I had the privilege to lead a session on our Dementia Live™and Compassionate Touch® person-centered care programs at the recent American Health Care Association National Convention in Nashville last week.  As part of the Dementia Education Track faculty, it was such an honor to speak to so many passionate leaders who are stepping out of the box and doing amazing things to transform their communities. I love to listen to the success stories and challenges as it helps us  grow as an organization in helping those we serve.

Kenneth Gronbach’s fantastic keynote address was a clear reminder to us all that the Age Curve is not going to happen – it’s here.   And the numbers speak for themselves. It is a clear reminder that as we face the aging tsunami we  as leaders, MUST look forward in the way we will care for our aging population.

The medical model of care is shifting – albeit a bit too slow for those of us with a mission to see person-centered care become the standard. But let’s focus on the good things happening.  One is the new federal and state regulations that require higher standards of training across the spectrum. This is going to have a great affect on pushing person and patient centered care initiatives to the forefront.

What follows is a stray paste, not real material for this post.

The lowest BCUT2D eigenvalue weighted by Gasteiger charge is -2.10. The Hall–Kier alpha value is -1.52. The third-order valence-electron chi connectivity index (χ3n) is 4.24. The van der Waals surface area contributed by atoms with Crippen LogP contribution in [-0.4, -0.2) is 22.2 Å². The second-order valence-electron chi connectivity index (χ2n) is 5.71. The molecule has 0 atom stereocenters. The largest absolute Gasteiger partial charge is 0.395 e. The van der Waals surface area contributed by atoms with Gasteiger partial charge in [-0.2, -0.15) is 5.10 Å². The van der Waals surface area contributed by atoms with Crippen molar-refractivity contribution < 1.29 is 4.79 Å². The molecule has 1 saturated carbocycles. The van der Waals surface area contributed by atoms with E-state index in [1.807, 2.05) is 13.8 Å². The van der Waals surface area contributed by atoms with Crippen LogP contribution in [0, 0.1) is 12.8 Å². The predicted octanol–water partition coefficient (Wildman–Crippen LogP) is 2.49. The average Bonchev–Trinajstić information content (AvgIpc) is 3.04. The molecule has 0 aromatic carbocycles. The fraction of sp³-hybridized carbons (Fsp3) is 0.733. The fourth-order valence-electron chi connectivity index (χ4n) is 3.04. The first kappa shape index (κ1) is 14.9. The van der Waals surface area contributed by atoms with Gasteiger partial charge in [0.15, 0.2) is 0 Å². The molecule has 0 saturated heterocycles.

The big question is how we will move the Mission Forward to produce real culture change in our organizations. This takes much more than goals of teaching core competencies. It’s a matter of prioritizing the quality of training, how it will be integrated and the big challenge – how it will be sustainable within your organization.  Culture change happens when everyone – those who live in, work and visit your communities – think, feel and act differently.

We are moving to fast on the Age Curve to rest on what we’ve been doing and look at what CAN be done. I look forward to sharing in future blogs the incredible work that is being down around the world to transform eldercare.  It’s an exciting time to be working together in moving the mission forward!